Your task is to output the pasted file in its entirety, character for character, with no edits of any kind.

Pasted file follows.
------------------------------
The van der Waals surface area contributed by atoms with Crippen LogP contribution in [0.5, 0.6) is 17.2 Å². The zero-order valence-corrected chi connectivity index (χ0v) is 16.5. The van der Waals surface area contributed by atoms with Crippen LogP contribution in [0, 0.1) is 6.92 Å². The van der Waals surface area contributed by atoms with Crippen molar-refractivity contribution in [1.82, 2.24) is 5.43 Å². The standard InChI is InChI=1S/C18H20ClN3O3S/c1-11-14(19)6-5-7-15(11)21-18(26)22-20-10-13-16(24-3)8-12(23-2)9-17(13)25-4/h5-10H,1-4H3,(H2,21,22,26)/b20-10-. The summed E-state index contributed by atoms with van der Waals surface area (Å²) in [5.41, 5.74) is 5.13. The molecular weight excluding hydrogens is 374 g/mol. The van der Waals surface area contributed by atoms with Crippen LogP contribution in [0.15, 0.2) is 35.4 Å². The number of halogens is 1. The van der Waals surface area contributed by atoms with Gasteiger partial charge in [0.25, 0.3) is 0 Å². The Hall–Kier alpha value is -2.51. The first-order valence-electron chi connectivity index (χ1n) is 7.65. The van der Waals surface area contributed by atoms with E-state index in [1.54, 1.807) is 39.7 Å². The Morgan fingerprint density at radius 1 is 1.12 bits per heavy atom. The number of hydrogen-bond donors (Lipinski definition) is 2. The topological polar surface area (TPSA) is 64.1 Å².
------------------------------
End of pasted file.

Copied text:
The van der Waals surface area contributed by atoms with Crippen LogP contribution in [0.5, 0.6) is 17.2 Å². The zero-order valence-corrected chi connectivity index (χ0v) is 16.5. The van der Waals surface area contributed by atoms with Crippen LogP contribution in [0, 0.1) is 6.92 Å². The van der Waals surface area contributed by atoms with Crippen molar-refractivity contribution in [1.82, 2.24) is 5.43 Å². The standard InChI is InChI=1S/C18H20ClN3O3S/c1-11-14(19)6-5-7-15(11)21-18(26)22-20-10-13-16(24-3)8-12(23-2)9-17(13)25-4/h5-10H,1-4H3,(H2,21,22,26)/b20-10-. The summed E-state index contributed by atoms with van der Waals surface area (Å²) in [5.41, 5.74) is 5.13. The molecular weight excluding hydrogens is 374 g/mol. The van der Waals surface area contributed by atoms with Crippen LogP contribution in [0.15, 0.2) is 35.4 Å². The number of halogens is 1. The van der Waals surface area contributed by atoms with Gasteiger partial charge in [0.25, 0.3) is 0 Å². The Hall–Kier alpha value is -2.51. The first-order valence-electron chi connectivity index (χ1n) is 7.65. The van der Waals surface area contributed by atoms with E-state index in [1.54, 1.807) is 39.7 Å². The Morgan fingerprint density at radius 1 is 1.12 bits per heavy atom. The number of hydrogen-bond donors (Lipinski definition) is 2. The topological polar surface area (TPSA) is 64.1 Å².